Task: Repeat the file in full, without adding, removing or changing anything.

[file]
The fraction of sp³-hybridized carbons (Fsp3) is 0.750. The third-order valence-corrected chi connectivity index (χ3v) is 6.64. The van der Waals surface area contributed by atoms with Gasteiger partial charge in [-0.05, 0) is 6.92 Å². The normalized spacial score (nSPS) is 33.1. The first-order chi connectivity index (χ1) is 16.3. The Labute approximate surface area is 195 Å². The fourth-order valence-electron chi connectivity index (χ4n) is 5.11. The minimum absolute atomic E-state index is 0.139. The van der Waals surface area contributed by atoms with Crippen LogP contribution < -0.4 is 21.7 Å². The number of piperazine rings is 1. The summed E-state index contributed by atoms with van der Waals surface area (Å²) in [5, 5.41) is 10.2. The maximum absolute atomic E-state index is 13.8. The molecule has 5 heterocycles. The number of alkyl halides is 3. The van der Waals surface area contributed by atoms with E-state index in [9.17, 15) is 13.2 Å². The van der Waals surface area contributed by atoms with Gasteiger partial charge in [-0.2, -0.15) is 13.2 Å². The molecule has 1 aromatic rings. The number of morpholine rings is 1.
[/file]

The fraction of sp³-hybridized carbons (Fsp3) is 0.750. The third-order valence-corrected chi connectivity index (χ3v) is 6.64. The van der Waals surface area contributed by atoms with Gasteiger partial charge in [-0.05, 0) is 6.92 Å². The normalized spacial score (nSPS) is 33.1. The first-order chi connectivity index (χ1) is 16.3. The Labute approximate surface area is 195 Å². The fourth-order valence-electron chi connectivity index (χ4n) is 5.11. The minimum absolute atomic E-state index is 0.139. The van der Waals surface area contributed by atoms with Crippen LogP contribution < -0.4 is 21.7 Å². The number of piperazine rings is 1. The summed E-state index contributed by atoms with van der Waals surface area (Å²) in [5, 5.41) is 10.2. The maximum absolute atomic E-state index is 13.8. The molecule has 5 heterocycles. The number of alkyl halides is 3. The van der Waals surface area contributed by atoms with E-state index in [9.17, 15) is 13.2 Å². The van der Waals surface area contributed by atoms with Gasteiger partial charge in [-0.2, -0.15) is 13.2 Å². The molecule has 1 aromatic rings. The number of morpholine rings is 1.